My 700 board is very different than my 400 board. I designed the 400 from scratch. The 700 is the exact same circuit used in the 200, 300, 500, and the Carver C500 with one exception. I use a "form C" relay in both boards.

Relay contacts come in 3 common configurations. The "normal" state is de-energized or shelf state. A form "A" contact is normally open (ANO). it is closed when the amp is turned on. A form "B" contact is normally closed (BNC). It's contact is open when the amp is on. A form "C" contact has a common terminal and one ANO and one BNC. Phase Linear used a form A (normally open).

I use a Form C contact on each channel. Here's why. The common failure mode of an amp is to dump 80-100 VDC into the speaker. A circuit detects DC and tells the relay to open. When the relay tries to open, there is high current flowing through the contacts and the contacts arc. With DC, the arcing welds the contacts. The form C relay uses the normally closed contact to short out (crowbar) the speaker . The relay could fail but that's ok if it protects the speaker.

So why didn't P/L use form C relays? They probably cost more. Look at any amp or receiver and you find a form A contact. When the amp fails the contacts weld and the speaker is still damaged. I have a relay on my bench from a Marantz 140 with welded contacts.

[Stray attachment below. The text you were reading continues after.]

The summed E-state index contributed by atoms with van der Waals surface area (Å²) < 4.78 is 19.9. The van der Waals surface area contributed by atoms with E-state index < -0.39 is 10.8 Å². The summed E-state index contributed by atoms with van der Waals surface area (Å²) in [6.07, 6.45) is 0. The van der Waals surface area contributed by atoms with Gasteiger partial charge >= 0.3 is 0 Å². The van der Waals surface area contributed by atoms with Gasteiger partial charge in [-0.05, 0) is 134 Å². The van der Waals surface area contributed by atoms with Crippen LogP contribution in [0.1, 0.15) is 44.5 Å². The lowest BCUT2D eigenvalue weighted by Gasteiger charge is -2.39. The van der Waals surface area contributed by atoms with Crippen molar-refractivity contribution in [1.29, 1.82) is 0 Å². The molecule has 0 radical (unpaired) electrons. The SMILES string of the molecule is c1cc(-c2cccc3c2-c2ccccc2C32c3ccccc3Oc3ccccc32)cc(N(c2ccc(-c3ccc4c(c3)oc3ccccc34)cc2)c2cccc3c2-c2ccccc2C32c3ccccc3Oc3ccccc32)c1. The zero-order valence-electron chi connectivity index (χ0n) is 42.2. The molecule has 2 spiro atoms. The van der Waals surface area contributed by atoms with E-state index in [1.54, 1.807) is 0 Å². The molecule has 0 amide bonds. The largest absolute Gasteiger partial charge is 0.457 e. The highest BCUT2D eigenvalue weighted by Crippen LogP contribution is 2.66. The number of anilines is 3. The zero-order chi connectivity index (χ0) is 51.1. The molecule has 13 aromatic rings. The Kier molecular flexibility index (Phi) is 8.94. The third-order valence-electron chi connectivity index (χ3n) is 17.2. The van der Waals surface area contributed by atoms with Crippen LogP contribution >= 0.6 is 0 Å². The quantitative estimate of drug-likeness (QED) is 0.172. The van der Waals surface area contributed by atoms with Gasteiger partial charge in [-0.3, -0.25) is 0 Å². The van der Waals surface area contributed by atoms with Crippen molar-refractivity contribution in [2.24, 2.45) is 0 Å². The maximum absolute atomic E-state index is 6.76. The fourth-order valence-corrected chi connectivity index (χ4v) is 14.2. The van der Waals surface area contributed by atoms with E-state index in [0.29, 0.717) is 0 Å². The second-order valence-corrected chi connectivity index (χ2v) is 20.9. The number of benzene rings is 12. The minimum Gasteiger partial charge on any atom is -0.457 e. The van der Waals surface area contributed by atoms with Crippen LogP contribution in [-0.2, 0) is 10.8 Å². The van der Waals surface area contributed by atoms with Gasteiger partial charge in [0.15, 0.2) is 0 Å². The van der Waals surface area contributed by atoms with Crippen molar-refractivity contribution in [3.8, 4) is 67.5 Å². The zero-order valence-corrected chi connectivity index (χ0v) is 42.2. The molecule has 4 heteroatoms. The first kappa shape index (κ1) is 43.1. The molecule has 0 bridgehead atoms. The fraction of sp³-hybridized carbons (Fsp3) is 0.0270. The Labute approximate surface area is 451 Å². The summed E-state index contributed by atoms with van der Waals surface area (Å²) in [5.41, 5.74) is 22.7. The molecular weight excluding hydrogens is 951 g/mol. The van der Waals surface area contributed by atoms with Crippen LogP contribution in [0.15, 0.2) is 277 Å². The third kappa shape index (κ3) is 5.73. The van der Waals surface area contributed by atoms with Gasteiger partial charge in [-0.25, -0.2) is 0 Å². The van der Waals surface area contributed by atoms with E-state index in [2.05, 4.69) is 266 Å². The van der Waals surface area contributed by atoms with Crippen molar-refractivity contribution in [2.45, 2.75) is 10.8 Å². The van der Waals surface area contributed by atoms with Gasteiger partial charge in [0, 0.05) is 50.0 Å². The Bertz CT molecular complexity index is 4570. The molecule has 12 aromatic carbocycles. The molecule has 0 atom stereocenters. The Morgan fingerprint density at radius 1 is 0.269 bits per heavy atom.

George is right about the relatively high DC trip level of my 700 board. Ed pointed that out in a post here at least 5 years ago. Despite that, I opted to go with the P/L design for the 700 board because I liked the discrete circuit for the higher voltage and P/L and Carver both used it. They had to have a good reason and I don't think it was purely lowest cost. I didn't second guess it.

Early on Perry bought some of my blank 700 boards for his amps. Later he designed his version of my 700 board. We know he's built a lot of amps and I assume he puts one in each amp he builds. It's the black one in the photo next to my green 700 board. Same relays, same circuit. He opted to crowbar the output of the amp rather than the speaker. That was a head scratcher. Took me a while to figure that out.

George's 700 version looks like he laid it out very similar to my 400 board. The right and left amp input Phoenix connectors has an unused pin in the middle. I was concerned that people would not twist the stranded wire from the amp good enough resulting in the output being shorted. The extra spacing makes it almost impossible make a mistake.

It looks like George uses surface mount resistors which allows him to get the extra power supply circuits on a small board.


700 relay board -A.JPG
 

Vintage 700b

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#10
George P bought a 400 and 700 board back in February. He also asked for a couple of the chips used in the 400 board and I threw them in N.C. I think I sent him the 400 schematic. I figured he was doing some research.